Cell stiffness is a potential biomarker for monitoring cellular transformation, metastasis, and drug resistance development. Environmental factors relayed into the cell may result in formation of inheritable markers (e.g., DNA methylation), which provide selectable advantages (e.g., tumor development-favoring changes in cell stiffness). We previously demonstrated that targeted methylation of two tumor suppressor genes, hypermethylated in cancer 1 (HIC1) and Ras-association domain family member 1A (RassF1A), transformed mesenchymal stem cells (MSCs). Here, transformation-associated cytoskeleton and cell stiffness changes were evaluated. Atomic force microscopy (AFM) was used to detect cell stiffness, and immunostaining was used to measure cytoskeleton expression and distribution in cultured cells as well as in vivo. HIC1 and RassF1A methylation (me_HR)-transformed MSCs developed into tumors that clonally expanded in vivo. In me_HR-transformed MSCs, cell stiffness was lost, tubulin expression decreased, and F-actin was disorganized; DNA methylation inhibitor treatment suppressed their tumor progression, but did not fully restore their F-actin organization and stiffness. Thus, me_HR-induced cell transformation was accompanied by the loss of cellular stiffness, suggesting that somatic epigenetic changes provide inheritable selection markers during tumor propagation, but inhibition of oncogenic aberrant DNA methylation cannot restore cellular stiffness fully. Therefore, cell stiffness is a candidate biomarker for cells’ physiological status.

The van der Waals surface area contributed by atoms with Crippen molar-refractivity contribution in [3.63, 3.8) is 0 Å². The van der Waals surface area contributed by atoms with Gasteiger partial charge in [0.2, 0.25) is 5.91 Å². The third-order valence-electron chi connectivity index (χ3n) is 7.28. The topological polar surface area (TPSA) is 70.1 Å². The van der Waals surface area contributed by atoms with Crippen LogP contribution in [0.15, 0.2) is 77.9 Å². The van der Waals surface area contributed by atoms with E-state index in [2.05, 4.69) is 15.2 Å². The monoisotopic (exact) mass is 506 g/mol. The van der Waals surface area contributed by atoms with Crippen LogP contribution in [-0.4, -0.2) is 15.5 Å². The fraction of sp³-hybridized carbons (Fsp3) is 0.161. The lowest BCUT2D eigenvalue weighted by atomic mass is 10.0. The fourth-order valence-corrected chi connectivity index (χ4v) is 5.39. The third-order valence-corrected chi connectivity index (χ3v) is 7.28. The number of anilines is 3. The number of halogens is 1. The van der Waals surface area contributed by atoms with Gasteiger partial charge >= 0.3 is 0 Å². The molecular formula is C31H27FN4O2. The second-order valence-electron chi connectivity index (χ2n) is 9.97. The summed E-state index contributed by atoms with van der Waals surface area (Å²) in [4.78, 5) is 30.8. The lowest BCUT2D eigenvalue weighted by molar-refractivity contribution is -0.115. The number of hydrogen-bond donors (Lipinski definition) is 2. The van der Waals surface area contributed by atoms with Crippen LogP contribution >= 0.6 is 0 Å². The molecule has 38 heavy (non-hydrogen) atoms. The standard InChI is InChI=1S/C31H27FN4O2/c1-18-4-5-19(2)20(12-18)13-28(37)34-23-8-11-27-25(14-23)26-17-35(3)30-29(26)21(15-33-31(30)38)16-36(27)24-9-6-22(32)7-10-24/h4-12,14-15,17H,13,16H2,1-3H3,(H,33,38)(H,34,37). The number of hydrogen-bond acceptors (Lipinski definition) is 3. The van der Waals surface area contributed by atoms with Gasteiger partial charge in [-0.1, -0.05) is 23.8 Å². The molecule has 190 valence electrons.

ASJC Scopus subject areas
- Molecular Biology
- Computer Science Applications
- Physical and Theoretical Chemistry
- Organic Chemistry
- Inorganic Chemistry